Let me ask you a question. Do you consider yourself to be Christian? If so, do you know what “will keep you from being ineffective and unproductive in your knowledge of our Lord Jesus Christ” (2 Peter 1:8)? The Apostle Peter tells us clearly in his first chapter (the first of three very important chapters we need to heed) of his second letter–2 Peter. Let’s read what he had to say in 2 Peter 1:3-11:
“3His (Jesus Christ) divine power has given us everything we need for life and godliness through our knowledge of him who called us by his own glory and goodness. 4Through these he has given us his very great and precious promises, so that through them you may participate in the divine nature and escape the corruption in the world caused by evil desires.
“5For this very reason, make every effort to add to your faith goodness; and to goodness, knowledge; 6and to knowledge, self-control; and to self-control, perseverance; and to perseverance, godliness;7 and to godliness, brotherly kindness; and to brotherly kindness, love. 8For if you possess these qualities in increasing measure, they will keep you from being ineffective and unproductive in your knowledge of our Lord Jesus Christ. 9But if anyone does not have them, he is nearsighted and blind, and has forgotten that he has been cleansed from his past sins.
“10Therefore, my brothers, be all the more eager to make your calling and election sure. For if you do these things, you will never fall, 11and you will receive a rich welcome into the eternal kingdom of our Lord and Savior Jesus Christ.”
Now let me ask you a second question. Do you really want to “participate in the divine nature and escape the corruption in the world caused by evil desires” (I Peter 1:4b)? If you are more inclined to live life on your own terms and desires while professing a faith in Jesus Christ, you might want to stop right here and examine your true motives. If your faith is in things you can see, it is not true faith. Your faith must be anchored in Jesus Christ, the only true way to salvation.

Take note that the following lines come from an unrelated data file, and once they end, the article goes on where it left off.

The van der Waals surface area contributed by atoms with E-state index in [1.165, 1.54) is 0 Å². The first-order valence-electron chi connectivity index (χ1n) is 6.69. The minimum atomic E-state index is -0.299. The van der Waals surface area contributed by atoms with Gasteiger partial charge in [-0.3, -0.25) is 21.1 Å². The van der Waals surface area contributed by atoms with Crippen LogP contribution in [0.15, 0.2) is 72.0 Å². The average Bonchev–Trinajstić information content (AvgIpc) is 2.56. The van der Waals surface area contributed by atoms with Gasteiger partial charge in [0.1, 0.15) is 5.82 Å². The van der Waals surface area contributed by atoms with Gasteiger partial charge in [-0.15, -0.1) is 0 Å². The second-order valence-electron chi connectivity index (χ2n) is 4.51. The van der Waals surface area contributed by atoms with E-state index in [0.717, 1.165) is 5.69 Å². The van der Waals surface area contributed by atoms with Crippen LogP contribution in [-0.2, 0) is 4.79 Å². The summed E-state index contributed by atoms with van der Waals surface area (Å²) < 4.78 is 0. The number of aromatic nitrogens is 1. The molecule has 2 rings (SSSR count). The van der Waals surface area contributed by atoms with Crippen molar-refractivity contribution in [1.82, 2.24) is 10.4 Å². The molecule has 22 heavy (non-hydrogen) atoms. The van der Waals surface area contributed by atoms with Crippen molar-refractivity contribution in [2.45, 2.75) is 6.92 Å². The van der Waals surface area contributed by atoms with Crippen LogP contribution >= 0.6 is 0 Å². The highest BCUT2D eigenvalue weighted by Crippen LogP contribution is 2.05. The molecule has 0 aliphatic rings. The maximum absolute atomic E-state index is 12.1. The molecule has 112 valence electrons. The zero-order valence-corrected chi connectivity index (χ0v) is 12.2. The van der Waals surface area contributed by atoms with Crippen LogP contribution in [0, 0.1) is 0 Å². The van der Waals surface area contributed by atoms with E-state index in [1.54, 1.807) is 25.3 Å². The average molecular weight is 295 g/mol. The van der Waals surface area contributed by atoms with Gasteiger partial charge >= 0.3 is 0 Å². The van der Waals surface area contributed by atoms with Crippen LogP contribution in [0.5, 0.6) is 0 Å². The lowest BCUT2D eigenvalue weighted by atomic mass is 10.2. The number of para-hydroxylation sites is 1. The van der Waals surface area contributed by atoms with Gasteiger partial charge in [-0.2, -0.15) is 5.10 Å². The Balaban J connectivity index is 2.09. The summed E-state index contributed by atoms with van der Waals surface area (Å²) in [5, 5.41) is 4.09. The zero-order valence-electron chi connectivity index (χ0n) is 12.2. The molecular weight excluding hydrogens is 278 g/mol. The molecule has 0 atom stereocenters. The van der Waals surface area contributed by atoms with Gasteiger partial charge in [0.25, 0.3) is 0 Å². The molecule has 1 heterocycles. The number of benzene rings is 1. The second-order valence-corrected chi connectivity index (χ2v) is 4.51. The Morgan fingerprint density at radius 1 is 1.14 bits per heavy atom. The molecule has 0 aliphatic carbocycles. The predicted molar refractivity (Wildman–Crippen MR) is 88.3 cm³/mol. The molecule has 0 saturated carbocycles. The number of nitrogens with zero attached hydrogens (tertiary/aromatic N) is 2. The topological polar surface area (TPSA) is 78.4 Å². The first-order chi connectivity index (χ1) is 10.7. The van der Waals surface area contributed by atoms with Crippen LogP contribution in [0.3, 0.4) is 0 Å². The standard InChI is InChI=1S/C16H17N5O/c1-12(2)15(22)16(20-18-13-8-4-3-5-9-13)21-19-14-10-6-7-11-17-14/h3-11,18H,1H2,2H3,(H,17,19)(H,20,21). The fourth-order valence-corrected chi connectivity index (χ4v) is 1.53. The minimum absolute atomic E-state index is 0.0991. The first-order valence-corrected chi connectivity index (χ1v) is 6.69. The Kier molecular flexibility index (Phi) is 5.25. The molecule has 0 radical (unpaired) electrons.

*to our faith, add goodness;
*to our goodness, add knowledge;
*to our knowledge, add self-control;
*to self-control, add perseverance;
*to perseverance, add godliness;
*to godliness, add brotherly kindness;
*to brotherly kindness, add love.
Of the seven attributes listed above, the first one, “goodness,” can trip us up at the outset. Goodness is often mixed up with “good works,” and a lot of folks think they can work their way to heaven by doing good works—but they can’t. We can only receive salvation through faith in Jesus Christ—not by anything that we do or accomplish on our own. While it is true that “faith without works is dead” (James 2:16-20), we must first come to Jesus Christ in faith not because of anything we have done, but because of what He did on the cross. We cannot earn our way to heaven through good works. Note also that we are to “add” goodness to our faith. Therefore, our faith in Jesus Christ must already be established. And it is our faith in Jesus Christ that propels us to do the works that He would have us to do.
The attribute of “goodness” is internal—it is who we are at the core of our being that makes itself evident outwardly in how we respond to others—it is genuine; whereas “good works” is external–what we “do”–which could come from selfish motives such as trying to impress others or earning a place in heaven (which cannot be done). Genuine “goodness” comes after faith, and instills in us kindness, benevolence; it builds good character and makes us trustworthy, and we become generous with others—treating others well (even our enemies). It is the very character of Jesus Christ living in us that produces these qualities of goodness. We cannot produce them on our own. We may try, but we’ll fall woefully short.